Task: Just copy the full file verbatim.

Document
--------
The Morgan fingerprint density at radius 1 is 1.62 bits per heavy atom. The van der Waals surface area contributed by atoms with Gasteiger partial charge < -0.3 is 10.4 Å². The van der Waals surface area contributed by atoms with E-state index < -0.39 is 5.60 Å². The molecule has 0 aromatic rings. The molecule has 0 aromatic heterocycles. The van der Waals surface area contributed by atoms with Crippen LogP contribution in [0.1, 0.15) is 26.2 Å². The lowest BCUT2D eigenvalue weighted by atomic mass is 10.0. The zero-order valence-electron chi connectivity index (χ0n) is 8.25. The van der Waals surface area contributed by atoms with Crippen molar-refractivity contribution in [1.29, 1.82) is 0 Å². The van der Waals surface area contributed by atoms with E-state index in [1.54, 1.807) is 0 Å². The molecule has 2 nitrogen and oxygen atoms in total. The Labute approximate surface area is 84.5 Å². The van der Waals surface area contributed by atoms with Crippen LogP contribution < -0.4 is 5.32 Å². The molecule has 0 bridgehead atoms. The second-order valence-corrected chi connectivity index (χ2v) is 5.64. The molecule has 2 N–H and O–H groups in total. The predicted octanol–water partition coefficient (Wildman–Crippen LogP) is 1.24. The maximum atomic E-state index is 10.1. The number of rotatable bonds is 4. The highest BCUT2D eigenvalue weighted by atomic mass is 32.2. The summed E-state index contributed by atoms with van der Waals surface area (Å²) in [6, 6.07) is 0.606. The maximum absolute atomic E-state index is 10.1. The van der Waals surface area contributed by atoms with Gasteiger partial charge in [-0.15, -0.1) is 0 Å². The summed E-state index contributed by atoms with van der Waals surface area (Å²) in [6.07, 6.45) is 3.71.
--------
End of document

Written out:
The Morgan fingerprint density at radius 1 is 1.62 bits per heavy atom. The van der Waals surface area contributed by atoms with Gasteiger partial charge < -0.3 is 10.4 Å². The van der Waals surface area contributed by atoms with E-state index < -0.39 is 5.60 Å². The molecule has 0 aromatic rings. The molecule has 0 aromatic heterocycles. The van der Waals surface area contributed by atoms with Crippen LogP contribution in [0.1, 0.15) is 26.2 Å². The lowest BCUT2D eigenvalue weighted by atomic mass is 10.0. The zero-order valence-electron chi connectivity index (χ0n) is 8.25. The van der Waals surface area contributed by atoms with Crippen molar-refractivity contribution in [1.29, 1.82) is 0 Å². The van der Waals surface area contributed by atoms with E-state index in [1.54, 1.807) is 0 Å². The molecule has 2 nitrogen and oxygen atoms in total. The Labute approximate surface area is 84.5 Å². The van der Waals surface area contributed by atoms with Crippen LogP contribution < -0.4 is 5.32 Å². The molecule has 0 bridgehead atoms. The second-order valence-corrected chi connectivity index (χ2v) is 5.64. The molecule has 2 N–H and O–H groups in total. The predicted octanol–water partition coefficient (Wildman–Crippen LogP) is 1.24. The maximum atomic E-state index is 10.1. The number of rotatable bonds is 4. The highest BCUT2D eigenvalue weighted by atomic mass is 32.2. The summed E-state index contributed by atoms with van der Waals surface area (Å²) in [6, 6.07) is 0.606. The maximum absolute atomic E-state index is 10.1. The van der Waals surface area contributed by atoms with Gasteiger partial charge in [-0.15, -0.1) is 0 Å². The summed E-state index contributed by atoms with van der Waals surface area (Å²) in [6.07, 6.45) is 3.71.